Johnson & Johnson to cut more than 7,000 jobs worldwide
Washington: Johnson & Johnson, a leading US health care products company, said on Tuesday that it will slash between six and seven percent of its global workforce, more than 7,000 jobs, to cut costs.
The global restructuring is expected to generate up to 1.7 billion dollars in annual savings when it is fully implemented in 2011, the company said in a statement.
In 2010, the cost savings would be roughly USD 800 to 900 million.
Johnson & Johnson said it expects to take a pre-tax restructuring charge of USD 1.1-1.3 billion in the current fourth quarter.
J&J, which makes drugs, consumer products and medical devices, has about 117,000 employees worldwide, which would bring the number of jobs to be eliminated to a range of 7,000 and 8,200.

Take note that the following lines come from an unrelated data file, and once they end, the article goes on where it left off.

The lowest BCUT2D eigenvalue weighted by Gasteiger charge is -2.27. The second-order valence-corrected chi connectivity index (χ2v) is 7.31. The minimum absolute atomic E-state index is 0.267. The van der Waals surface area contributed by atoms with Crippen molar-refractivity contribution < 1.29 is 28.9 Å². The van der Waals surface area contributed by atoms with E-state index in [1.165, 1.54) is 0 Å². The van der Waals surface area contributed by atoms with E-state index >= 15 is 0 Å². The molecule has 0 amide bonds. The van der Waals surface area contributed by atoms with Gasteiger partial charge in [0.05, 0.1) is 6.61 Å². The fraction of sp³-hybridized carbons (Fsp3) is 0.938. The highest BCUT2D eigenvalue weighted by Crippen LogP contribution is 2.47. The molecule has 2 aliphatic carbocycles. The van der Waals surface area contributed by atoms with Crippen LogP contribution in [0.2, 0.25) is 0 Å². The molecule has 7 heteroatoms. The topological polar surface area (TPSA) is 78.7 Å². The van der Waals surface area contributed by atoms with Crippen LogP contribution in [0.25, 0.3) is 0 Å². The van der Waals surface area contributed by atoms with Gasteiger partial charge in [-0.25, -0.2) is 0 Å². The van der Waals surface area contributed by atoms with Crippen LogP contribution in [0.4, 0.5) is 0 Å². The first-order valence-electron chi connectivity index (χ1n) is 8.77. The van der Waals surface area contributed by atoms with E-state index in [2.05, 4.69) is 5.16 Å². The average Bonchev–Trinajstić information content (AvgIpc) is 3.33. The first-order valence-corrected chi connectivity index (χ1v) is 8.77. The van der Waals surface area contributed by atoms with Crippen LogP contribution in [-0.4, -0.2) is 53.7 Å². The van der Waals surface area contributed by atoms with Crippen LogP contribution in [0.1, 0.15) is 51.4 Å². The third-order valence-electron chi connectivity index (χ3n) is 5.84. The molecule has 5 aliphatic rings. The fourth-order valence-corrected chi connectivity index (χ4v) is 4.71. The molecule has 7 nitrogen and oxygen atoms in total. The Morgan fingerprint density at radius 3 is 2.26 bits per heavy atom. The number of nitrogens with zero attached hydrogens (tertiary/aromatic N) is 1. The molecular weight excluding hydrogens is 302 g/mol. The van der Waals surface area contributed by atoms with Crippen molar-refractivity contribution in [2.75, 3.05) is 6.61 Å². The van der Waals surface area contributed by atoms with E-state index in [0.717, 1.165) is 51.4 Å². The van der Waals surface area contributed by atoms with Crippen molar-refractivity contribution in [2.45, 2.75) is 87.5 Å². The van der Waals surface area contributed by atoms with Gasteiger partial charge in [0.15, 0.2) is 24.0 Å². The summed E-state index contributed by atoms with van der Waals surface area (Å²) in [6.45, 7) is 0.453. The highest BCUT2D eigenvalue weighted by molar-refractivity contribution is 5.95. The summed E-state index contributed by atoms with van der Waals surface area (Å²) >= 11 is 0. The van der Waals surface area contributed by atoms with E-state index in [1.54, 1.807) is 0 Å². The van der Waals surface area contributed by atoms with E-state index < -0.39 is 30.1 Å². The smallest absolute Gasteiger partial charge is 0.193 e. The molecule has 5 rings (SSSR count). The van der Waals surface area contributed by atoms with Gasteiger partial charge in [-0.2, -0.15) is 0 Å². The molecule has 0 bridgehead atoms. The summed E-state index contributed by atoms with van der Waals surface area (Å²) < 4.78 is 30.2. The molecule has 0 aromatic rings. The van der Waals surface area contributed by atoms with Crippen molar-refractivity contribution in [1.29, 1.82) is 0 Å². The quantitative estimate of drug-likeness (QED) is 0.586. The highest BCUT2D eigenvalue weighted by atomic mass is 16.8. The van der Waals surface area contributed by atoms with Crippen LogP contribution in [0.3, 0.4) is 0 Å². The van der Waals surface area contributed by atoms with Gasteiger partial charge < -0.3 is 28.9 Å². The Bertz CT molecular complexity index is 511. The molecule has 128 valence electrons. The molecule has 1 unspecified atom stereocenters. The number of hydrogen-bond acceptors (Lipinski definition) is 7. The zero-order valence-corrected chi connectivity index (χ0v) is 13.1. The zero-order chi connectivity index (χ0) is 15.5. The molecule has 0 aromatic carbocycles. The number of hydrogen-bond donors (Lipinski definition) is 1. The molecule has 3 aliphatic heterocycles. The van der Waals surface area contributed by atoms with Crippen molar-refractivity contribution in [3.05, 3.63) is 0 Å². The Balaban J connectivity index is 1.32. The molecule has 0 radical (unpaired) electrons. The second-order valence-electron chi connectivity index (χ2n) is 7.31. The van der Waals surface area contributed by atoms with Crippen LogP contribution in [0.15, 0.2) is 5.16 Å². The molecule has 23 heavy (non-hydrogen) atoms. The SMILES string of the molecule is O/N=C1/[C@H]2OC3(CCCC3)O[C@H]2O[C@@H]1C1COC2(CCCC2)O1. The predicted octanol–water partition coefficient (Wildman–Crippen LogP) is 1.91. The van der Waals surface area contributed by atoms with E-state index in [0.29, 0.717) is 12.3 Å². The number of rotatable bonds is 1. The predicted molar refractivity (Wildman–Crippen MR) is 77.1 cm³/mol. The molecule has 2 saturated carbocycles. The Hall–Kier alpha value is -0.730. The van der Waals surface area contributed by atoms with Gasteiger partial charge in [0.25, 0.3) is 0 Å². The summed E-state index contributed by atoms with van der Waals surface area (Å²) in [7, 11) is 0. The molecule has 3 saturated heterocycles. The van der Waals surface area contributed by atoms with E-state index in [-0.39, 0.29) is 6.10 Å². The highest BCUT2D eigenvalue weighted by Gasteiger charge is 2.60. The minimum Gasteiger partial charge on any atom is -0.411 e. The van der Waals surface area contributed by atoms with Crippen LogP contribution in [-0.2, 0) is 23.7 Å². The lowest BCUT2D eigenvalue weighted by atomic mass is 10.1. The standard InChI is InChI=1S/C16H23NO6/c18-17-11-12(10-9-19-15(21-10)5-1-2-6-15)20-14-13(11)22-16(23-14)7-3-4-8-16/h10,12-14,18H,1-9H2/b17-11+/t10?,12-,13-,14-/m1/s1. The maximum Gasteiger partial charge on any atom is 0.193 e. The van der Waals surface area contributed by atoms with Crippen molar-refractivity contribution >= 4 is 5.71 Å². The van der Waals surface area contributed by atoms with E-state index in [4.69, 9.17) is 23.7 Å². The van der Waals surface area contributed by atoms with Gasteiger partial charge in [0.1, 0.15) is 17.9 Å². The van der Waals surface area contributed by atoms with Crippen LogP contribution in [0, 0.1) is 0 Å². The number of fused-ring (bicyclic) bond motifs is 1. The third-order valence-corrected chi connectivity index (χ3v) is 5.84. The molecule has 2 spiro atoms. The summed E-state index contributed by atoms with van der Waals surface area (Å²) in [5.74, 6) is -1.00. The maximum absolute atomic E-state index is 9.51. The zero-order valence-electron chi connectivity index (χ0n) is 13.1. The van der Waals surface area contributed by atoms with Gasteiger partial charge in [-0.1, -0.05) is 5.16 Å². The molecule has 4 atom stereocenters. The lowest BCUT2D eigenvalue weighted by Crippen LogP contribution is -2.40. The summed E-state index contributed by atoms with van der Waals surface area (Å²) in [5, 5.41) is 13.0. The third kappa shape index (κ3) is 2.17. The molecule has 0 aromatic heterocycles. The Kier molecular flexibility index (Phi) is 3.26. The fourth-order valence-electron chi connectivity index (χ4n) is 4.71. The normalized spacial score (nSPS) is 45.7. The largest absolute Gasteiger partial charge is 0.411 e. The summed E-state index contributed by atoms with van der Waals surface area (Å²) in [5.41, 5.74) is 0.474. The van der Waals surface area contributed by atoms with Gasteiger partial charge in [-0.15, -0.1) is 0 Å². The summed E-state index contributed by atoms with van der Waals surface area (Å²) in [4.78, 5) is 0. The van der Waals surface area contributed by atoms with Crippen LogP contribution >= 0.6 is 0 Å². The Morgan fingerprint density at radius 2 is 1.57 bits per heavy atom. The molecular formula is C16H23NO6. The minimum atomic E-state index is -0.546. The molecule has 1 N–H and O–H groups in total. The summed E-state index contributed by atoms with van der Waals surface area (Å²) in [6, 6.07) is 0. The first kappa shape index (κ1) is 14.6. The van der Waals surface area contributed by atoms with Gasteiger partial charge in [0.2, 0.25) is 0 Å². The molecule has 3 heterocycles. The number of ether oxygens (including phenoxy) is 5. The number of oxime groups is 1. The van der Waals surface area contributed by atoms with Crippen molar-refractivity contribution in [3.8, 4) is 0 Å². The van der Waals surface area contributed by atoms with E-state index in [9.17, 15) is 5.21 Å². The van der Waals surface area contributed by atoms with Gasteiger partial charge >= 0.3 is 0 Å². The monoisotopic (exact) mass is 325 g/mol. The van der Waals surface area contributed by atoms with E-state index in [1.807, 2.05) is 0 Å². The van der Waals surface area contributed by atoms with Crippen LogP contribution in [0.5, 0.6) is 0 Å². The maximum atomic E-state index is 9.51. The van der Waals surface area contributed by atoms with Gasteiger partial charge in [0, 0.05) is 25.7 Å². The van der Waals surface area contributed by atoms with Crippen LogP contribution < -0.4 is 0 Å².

The global restructuring moves are "designed to strengthen the company's position as the world's leading global health care company," the New Brunswick, New Jersey-based firm said.
"The associated savings will provide additional resources to invest in new growth platforms."
The maker of a wide range of products, including Neutrogena skin care products, Band-Aid wound strips and migraine prescription drug Topamax, repeated its 2009 full-year earnings guidance of USD 4.54 to 4.59 per share.
"Johnson & Johnson has long adhered to a broad-based operating model and set of sound management principles that have driven our success," said William Weldon, J&J chairman and chief executive.
"Today, we are announcing a series of actions and plans designed to ensure that our company remains well-positioned and appropriately structured for sustainable, long-term growth in the health care industry."
The company noted the job cuts would be subject to any consultation procedures on the plans in countries where required.